Stay in the neighborhood.
That was the resounding message of a community meeting held at Park Slope’s John Jay Educational Campus on Friday in response to the just-launched police initiative to disperse groups of teens wherever they gather, in neighborhoods from the Slope to Dumbo. Officers from Fort Greene’s 88th Precinct and Downtown’s 84th Precinct detailed the larger anti-teen hangout initiative in an exclusive report by this paper.
Parents, teachers, and students assembled in a cafeteria at the Seventh Avenue schoolhouse, many of them wearing T-shirts emblazoned with the message “I love John Jay” and an anti-racism logo, blasted the tactic, saying students of all races have a right to congregate in the community.
“This is unwarranted, unfair, harassment,” said Adam Stevens, an African-American Flatbush resident and parent of a sixth grader. “The moment they leave the building, they’re made to feel unwelcome.”
Parents called the forum after white Sloper Sara Bennett said at a 78th Precinct community council meeting that she witnessed police following a group of black teens down her block in a squad car last month, ordering them to leave over the loudspeaker. Bennett, a yoga teacher and former lawyer, said the scene reminded her of apartheid.
“The police were following the kids yelling at them to get out of the neighborhood,” she said. “It felt like South Africa.”
A neighbor said she saw officers shooing the youngsters that day and, though she didn’t hear the inflammatory command, she thought the tactic was the wrong way to handle the situation, and that it wasn’t anything new.
“This wasn’t the first time I’ve seen the NYPD behaving this way towards students,” Lee Solomon said.
Brass from Fort Greene’s 88th Precinct, Park Slope’s 78th Precinct, Downtown’s 84th Precinct, the police Transit Bureau, school safety agents, and managers from Atlantic Terminal mall, the Barclays Center, and MetroTech Center all met in mid-September after a group of teens brawled with cops in the plaza in front of the Barclays Center. Cops later told residents at a Fort Greene community board meeting that fights break out when large groups of teens gather, and that the precincts’ top cops decided the way to deal with the problem is to keep the kids moving. A civil rights lawyer called the strategy “straight up unconstitutional.”
A Community Affairs officer with the 78th Precinct said its officers weren’t invited to the Friday town hall forum, and none attended. A commander from the division that patrols the campus did show up, and told a reporter his officers don’t shoo youths.“We don’t tell the kids to leave,” said Lyndsey Martinez, deputy director of the School Safety Division. “We just want to make sure the dismissals are orderly.”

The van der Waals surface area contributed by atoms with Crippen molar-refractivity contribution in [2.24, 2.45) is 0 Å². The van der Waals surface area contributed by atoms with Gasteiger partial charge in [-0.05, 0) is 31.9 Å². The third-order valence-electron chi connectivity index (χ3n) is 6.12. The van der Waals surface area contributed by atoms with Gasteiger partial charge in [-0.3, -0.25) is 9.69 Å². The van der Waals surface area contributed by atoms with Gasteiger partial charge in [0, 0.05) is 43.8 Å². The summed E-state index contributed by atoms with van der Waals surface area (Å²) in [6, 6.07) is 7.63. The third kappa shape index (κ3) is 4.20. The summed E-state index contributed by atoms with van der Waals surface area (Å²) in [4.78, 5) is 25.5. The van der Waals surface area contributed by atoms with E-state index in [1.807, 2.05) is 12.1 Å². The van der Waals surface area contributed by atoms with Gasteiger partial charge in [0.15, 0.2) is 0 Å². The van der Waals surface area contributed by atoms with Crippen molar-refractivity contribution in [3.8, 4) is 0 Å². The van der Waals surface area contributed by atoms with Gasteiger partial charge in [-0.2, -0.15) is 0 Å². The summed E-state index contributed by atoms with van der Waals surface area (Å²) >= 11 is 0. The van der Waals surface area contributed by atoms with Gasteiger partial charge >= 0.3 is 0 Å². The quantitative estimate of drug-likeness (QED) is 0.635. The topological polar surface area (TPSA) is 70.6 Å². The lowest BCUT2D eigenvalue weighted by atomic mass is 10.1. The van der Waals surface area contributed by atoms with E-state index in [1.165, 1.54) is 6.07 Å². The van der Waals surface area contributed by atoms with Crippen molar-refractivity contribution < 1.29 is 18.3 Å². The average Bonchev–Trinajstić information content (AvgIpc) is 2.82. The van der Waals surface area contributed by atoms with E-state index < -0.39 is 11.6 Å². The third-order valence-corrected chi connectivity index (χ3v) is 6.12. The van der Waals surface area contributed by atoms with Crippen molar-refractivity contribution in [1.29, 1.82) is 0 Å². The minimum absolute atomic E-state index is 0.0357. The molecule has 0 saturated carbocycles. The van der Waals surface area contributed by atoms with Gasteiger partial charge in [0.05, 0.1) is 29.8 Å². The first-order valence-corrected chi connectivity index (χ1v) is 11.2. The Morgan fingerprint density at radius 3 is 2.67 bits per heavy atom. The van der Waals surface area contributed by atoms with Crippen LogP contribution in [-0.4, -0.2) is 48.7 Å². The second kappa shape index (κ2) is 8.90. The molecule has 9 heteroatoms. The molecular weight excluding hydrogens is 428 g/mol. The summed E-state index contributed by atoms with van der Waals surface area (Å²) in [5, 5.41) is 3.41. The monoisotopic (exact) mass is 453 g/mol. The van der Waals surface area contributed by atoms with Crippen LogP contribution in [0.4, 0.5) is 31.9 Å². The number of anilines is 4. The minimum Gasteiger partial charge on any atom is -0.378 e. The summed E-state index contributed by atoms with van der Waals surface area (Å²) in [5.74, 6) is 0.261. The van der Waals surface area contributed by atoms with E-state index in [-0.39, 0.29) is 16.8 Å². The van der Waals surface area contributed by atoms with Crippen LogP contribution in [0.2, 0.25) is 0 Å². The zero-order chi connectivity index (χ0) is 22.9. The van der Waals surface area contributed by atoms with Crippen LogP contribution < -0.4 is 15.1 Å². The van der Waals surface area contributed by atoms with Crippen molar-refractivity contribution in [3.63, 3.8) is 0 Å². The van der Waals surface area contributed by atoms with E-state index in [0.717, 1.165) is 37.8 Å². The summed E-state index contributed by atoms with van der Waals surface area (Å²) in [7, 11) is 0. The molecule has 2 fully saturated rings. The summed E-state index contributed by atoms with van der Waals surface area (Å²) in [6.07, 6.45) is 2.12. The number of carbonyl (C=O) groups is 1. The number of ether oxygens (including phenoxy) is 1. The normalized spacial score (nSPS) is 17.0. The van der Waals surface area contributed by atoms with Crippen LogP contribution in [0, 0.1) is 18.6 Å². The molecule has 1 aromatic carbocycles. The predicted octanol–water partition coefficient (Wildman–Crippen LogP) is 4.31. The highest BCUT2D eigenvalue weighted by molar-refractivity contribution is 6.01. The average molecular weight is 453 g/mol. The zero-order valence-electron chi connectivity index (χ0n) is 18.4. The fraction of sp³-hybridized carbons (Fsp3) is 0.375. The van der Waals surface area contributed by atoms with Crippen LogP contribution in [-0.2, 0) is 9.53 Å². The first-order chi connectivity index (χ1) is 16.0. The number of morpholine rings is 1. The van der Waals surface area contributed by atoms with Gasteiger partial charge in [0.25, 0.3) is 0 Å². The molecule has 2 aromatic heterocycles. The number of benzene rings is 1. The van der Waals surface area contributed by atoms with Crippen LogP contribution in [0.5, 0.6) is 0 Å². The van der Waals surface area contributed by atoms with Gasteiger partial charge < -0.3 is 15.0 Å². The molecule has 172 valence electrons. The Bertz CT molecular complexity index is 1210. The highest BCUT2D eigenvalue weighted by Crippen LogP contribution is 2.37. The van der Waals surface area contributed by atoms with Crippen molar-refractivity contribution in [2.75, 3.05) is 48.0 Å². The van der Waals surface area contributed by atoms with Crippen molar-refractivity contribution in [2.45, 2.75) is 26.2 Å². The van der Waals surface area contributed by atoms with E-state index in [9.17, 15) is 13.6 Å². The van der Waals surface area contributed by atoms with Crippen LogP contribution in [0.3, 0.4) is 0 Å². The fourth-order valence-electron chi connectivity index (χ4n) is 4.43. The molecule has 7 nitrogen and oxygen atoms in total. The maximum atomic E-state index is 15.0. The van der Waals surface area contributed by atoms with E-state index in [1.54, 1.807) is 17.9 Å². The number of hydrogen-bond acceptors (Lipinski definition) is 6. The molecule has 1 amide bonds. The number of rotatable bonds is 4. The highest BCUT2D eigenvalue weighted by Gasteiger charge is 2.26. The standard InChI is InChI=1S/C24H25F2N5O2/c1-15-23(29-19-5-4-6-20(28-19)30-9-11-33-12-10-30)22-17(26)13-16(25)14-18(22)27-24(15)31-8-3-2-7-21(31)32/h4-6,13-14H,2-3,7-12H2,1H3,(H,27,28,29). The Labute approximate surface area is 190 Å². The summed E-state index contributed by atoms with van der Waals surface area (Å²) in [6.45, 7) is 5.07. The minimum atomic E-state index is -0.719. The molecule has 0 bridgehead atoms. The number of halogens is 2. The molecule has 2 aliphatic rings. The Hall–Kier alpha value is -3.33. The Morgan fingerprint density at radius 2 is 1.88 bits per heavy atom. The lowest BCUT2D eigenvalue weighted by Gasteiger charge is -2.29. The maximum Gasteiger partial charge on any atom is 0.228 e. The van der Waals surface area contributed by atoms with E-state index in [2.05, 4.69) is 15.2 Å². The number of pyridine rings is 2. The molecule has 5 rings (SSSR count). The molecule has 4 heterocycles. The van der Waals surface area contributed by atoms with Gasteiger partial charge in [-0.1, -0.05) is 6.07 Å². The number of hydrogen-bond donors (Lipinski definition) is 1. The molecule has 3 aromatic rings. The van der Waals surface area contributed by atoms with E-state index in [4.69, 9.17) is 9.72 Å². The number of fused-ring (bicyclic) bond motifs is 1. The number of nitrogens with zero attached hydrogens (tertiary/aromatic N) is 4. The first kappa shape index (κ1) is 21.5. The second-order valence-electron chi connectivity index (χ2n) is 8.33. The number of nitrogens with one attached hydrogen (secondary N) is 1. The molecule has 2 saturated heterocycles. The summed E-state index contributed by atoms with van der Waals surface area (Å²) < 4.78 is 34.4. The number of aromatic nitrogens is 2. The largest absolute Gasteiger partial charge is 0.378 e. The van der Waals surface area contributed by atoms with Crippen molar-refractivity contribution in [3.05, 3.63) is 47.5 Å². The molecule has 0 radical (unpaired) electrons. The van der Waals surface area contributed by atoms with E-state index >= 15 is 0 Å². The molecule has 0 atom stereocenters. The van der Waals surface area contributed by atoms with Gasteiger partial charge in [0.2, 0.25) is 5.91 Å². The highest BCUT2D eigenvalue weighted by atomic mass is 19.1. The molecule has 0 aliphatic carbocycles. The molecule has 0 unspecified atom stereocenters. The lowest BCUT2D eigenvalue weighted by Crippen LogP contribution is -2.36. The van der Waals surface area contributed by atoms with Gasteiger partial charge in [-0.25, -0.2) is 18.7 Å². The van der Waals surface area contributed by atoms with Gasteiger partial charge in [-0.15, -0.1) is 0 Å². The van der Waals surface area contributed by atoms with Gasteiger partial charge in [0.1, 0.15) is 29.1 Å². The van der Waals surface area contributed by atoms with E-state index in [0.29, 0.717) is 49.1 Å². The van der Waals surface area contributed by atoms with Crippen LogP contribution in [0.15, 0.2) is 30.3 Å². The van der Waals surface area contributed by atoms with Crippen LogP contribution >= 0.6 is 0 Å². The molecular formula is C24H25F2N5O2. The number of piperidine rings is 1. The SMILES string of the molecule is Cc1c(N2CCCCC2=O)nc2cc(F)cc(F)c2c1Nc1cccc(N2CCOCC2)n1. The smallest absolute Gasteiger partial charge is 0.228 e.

The claim runs contrary to an NY1 report in which a camera crew filmed a school safety agent telling students, “Let’s go. Let’s go. Let’s go.” The agent then broke the lens off the news camera and, when the team reassembled it, tried to block the camera with her hat. The NYPD is investigating the behavior, according to the NY1 report.
Martinez told the crowd of about 100 that there is a problem with police-teen relations, and that he will try to fix it.
“There are clearly some issues. This is the first we’re hearing about it,” he said. “We’re not perfect. We’ll make some changes at this school if need be.”
The words did little to assuage the anger of the stream of black and Latino students who took to a microphone to talk about the persecution they feel outside school walls.
“I can’t go anywhere in the neighborhood without being looked at in a certain way,” said Phedon Thomas, a junior from Park Slope Collegiate, one of the four schools that share the campus. “It’s overwhelming.”
Ethan Edobor, another junior from Park Slope Collegiate, said he had been kicked out of a restaurant by police for a fight he had nothing to do with. He just happened to resemble the people involved, he said.
“They’re judging people by the way they look,” he said of the police and store owners in the area.
Park Slope Collegiate’s principal echoed the sentiment and said she was glad everyone turned out to sound off in support of the youth.
“They absolutely have every right to be here,” said principal Jill Bloomberg, who is white. “It was great to have community members come out and say to the kids that they are welcomed. It’s very sad that they needed to do that.”
— with Noah Hurowitz